On October 8, 2005, the northern mountainous region of Pakistan was struck by a magnitude Mw = 7.6 earthquake which killed an estimated 100,000 people, destroyed over 780,000 buildings and rendered more than 3.5 million homeless due to poor building construction.
Structurally safe building methods are largely unaffordable for the poor in developing countries such as Pakistan.
In response, Pakistan Straw Bale and Appropriate Building, or PAKSBAB, is developing simple, unique, earthquake-resistant straw bale building methods that are affordable, energy efficient, and utilize local labor and indigenous renewable materials.
The objective of this research project was to determine the capacity of clay plastered, load bearing, straw bale wall assemblies under in-plane cyclic loading, and the performance of a small full-scale straw bale house using shake table simulation.
The system was unique in that the site-fabricated bales were not as wide as those used in a typical straw bale building, and the fishing net reinforcement and gravel bag foundation were non-conventional. Designated as a shared-use project, the experimental work was conducted using the NEES facilities at the University of Nevada, Reno (NEES@UNR). EERI's Special Projects and Initiatives Committee provided a research grant from its Endowment Fund for the specimen building materials and other related expenses.
The overall research plan consists of 4 parts:
The house construction method was a load bearing design consisting of site fabricated straw bales resting on a soil cement encased gravel bag foundation. Exterior opposing bamboo pins were used to keep the walls plumb during construction and to provide out-of-plane support. Fishing net was installed under the gravel bags, stretched up both sides of the walls and nailed to the top plates. The roof consisted of wooden I-joists insulated with light straw clay (straw tossed in a mixture of clay and water) and covered with corrugated metal roofing. Gravel bags were placed at the top of walls to simulate a light snow load. The walls were finished with clay plasters and lime wash.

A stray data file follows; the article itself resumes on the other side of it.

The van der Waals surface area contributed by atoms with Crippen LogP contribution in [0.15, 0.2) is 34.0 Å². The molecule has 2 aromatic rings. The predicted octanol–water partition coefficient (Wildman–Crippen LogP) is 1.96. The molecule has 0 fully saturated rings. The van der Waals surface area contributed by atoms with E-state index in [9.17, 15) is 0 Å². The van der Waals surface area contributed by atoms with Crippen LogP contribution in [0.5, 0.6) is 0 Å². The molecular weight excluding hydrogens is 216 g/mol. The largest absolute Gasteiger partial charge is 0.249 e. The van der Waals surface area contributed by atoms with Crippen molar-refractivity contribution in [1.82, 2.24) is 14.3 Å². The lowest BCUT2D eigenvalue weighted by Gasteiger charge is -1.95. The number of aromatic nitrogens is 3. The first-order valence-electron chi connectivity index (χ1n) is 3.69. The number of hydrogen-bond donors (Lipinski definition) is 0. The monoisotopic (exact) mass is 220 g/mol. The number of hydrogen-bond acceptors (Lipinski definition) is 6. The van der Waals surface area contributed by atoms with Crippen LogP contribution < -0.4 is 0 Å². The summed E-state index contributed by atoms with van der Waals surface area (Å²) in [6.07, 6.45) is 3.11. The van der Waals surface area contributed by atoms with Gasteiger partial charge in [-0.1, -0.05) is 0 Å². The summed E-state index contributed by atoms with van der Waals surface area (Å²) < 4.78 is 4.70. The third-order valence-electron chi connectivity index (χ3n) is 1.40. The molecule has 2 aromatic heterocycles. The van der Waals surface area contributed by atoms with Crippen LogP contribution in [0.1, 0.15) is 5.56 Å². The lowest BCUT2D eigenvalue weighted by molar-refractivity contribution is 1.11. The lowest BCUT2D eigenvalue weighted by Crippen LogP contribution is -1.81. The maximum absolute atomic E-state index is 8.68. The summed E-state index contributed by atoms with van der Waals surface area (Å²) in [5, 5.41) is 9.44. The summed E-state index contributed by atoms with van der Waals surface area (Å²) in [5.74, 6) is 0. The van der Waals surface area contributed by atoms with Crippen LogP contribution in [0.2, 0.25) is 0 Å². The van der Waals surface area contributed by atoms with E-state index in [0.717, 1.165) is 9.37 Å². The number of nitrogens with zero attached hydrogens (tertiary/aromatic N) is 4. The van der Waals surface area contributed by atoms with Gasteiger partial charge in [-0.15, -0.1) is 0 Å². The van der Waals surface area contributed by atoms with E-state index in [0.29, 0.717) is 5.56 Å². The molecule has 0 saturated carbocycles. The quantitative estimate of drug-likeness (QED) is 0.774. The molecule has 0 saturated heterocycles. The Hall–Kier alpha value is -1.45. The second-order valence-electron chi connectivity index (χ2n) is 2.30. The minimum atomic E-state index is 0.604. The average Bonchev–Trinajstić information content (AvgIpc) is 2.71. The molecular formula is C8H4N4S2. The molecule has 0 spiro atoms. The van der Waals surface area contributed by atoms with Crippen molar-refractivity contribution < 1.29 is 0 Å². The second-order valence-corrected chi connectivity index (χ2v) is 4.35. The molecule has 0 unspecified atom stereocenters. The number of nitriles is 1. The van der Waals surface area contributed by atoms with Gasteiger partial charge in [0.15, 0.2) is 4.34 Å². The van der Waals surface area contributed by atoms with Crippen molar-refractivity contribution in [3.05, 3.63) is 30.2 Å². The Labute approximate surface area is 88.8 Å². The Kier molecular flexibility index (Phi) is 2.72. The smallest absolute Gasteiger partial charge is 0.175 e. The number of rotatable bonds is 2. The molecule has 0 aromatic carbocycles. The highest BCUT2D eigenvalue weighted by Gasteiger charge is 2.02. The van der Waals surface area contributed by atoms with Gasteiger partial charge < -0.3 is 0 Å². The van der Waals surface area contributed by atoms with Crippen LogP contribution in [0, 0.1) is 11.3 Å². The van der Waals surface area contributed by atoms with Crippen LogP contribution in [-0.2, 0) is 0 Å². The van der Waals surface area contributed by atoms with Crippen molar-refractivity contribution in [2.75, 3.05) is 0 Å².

The objective of the shake table tests was to assess the seismic response of a 14' x 14' x 10' full-scale house constructed with heavy detailing. The input motion was the Canoga Park Topanga Canyon record of the 1994 Northridge, California earthquake, Mw 6.7. The house was subjected to eight levels of seismic shaking, beginning at 25% of the recorded ground acceleration and increasing at 25% increments. The house survived 0.82g, twice the acceleration of the Canoga Park record. Although severely damaged, the building did not appear in danger of collapse, even at the end of the test sequence.
For more information please visit PAKSBAB's website.`
The NEES@University of Nevada, Reno equipment site is funded in part by the Geoge E. Brown, Jr. Network for Earthquake Engineering Simulation (NEES) Program of the National Earthquake Hazards Reduction Program (NEHRP) of the National Science Foundation (NSF) under Award Number CMMI-0927178.